Happy birthday, Shakespeare!

Telegraph from the front line

Hello and greetings from the latter end of February, a month so wet and wild not even my boots can muster resistance.

And this blog hasn’t been updated since July at the latest, so I may as well fill in some gaps or cavities…

a) I’ve been busy in the midst of final year studies. That is all. It certainly is a demanding enterprise, but when you get to write about the contemporary performance history of Cymbeline for your dissertation, all complaints fall by the wayside. Plus it just proves that I can’t shake off Shakespeare.

Cymbeline at Shakespeare's Globe, 2001, or Mark Rylance running around in his jammies for three hours. YES I AM WRITING ABOUT HIS JAMMIES FOR MY DISSERTATION. Or something.

Also, Innogen or Imogen? You decide, mainly because I’m too lazy.

b) As further proof that I just can’t shake off Shakespeare, I’ve also been accepted onto a MA course in Shakespeare & Theatre at the Shakespeare Institute, as part of the University of Birmingham. It just happens to be in Stratford-upon-Avon (and yes, I said that to get your attention). Nevertheless, I’m very, very excited about the prospect of moving over to the UK again for a while, and completely immersing myself in Shakespeare all over again. Dissertations on Cymbeline are NOT ENOUGH to satiate me.

Plus, did I mention the lovely, lovely archives they have over in London and in Stratford? *drools*

Also, there is Tetley’s. I don’t care if it’s available here in Ireland (though not much), I associate it with over there. It’s not the same, totally different, etc.

c) Peppermint tea, all the while, remains an exemplary drink.


“It’s bigger on the inside” in academic terms

I’m currently undertaking a research internship in NUI Galway, where I’m investigating the relationship between Shakespeare’s plays, magical realism, and its representation on the stage (with reference to The Winter’s Tale, The Tempest, Cymbeline, Hamlet, A Midsummer Night’s Dream, and Macbeth). It’s going rather grand so far, if you’re curious. Anyway, leafing through a volume of essays on magical realism led me to come across this gem by Rawdon Wilson (1995):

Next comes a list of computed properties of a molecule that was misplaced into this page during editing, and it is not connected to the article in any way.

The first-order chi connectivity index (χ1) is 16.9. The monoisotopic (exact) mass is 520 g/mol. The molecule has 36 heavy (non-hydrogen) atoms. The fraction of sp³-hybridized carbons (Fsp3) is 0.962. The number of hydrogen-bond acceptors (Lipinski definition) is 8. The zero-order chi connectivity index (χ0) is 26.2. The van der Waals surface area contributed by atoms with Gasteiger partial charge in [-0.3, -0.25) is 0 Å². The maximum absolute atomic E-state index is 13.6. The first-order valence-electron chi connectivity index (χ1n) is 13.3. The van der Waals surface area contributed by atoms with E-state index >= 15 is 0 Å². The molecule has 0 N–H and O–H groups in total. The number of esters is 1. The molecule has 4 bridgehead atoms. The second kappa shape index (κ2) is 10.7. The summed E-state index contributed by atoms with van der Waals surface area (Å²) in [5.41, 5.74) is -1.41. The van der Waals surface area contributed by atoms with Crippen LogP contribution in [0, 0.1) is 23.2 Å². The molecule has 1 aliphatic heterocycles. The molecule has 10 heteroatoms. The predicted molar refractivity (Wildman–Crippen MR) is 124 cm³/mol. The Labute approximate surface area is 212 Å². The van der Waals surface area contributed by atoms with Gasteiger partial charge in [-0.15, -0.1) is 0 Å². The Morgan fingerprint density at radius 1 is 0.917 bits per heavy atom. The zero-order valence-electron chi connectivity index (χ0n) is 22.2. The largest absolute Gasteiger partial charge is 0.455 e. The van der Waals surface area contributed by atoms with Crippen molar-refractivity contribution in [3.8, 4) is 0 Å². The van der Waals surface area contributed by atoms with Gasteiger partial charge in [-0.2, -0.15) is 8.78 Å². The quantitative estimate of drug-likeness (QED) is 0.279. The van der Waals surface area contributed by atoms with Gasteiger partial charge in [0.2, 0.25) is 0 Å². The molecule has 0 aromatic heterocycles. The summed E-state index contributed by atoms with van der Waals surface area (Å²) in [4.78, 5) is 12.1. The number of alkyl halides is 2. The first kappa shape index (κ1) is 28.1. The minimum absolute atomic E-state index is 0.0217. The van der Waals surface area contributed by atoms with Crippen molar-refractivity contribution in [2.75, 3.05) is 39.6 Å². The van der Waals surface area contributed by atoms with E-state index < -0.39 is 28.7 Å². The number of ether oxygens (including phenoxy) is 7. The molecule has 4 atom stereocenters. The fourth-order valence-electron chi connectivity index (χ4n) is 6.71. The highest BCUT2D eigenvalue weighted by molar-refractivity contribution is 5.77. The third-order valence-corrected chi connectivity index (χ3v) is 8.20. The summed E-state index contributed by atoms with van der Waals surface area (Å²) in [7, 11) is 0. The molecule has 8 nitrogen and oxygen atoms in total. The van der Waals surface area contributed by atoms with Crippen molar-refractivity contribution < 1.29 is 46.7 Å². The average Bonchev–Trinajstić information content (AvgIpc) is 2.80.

“For students of popular culture, who may not read many Renaissance texts, the phenomenon of anamorphic spatiality, in which interior volume does not correspond to exterior surface, can be observed in the BBC classic Dr. Who, often replayed on American PBS, where the doctor’s TARDIS, like the Blatant Beast’s mouth, contains more than the geometry of its exterior predicts.” (p.218)

I haven’t stopped smiling since.

On buying Shakespeare and ooooh, corgis!

I am finally getting around to reading Cymbeline. I’ve had the Arden edition for almost a year now – considering how expensive they can be, I’m glad I was able to pick one up for a fiver in the Bookmart back home in Sligo. (if you’re ever in Sligo, GO THERE. Or Keohane’s, even. Much better than Eason’s.) Still want one of those pretty Oxford World’s Classics editions though. Le sigh…

Heh heh, bewbs.

However, this did not stop me from buying a RSC edition of Henry V today in Charlie Byrne’s. (yes, the book-buying obsession is doing rather well today, thank you very much for your enquiries into the matter!) I’ve never really bought any RSC editions of any of Shakespeare’s plays before, so we’ll have to see if it matches up with the OWC ones we know and love in terms of text, introductions, useful footnotes and so on and forth. I’m torn as to whether the editions most suitable for academics are as suitable as the ones for theatre practitioners. Or is that a question not worth asking?

And now, here’s a corgi who will only respond to you if you talk like the Beatles. If you’re anything like me (i.e., very very easily amused), then you will be, eh, amused. I have to keep the cute quota up, you see.

Robert Browning – “My Last Duchess”

That's my last Duchess painted on the wall,
Looking as if she were alive. I call
That piece a wonder, now: Frà Pandolf's hands
Worked busily a day, and there she stands.
Will 't please you sit and look at her? I said
'Frà Pandolf' by design, for never read
Strangers like you that pictured countenance,
The depth and passion of its earnest glance,
But to myself they turned (since none puts by
The curtain I have drawn for you, but I)
And seemed as they would ask me, if they durst,
How such a glance came there; so, not the first
Are you to turn and ask thus. Sir, 't was not
Her husband's presence only, called that spot
Of joy into the Duchess' cheek: perhaps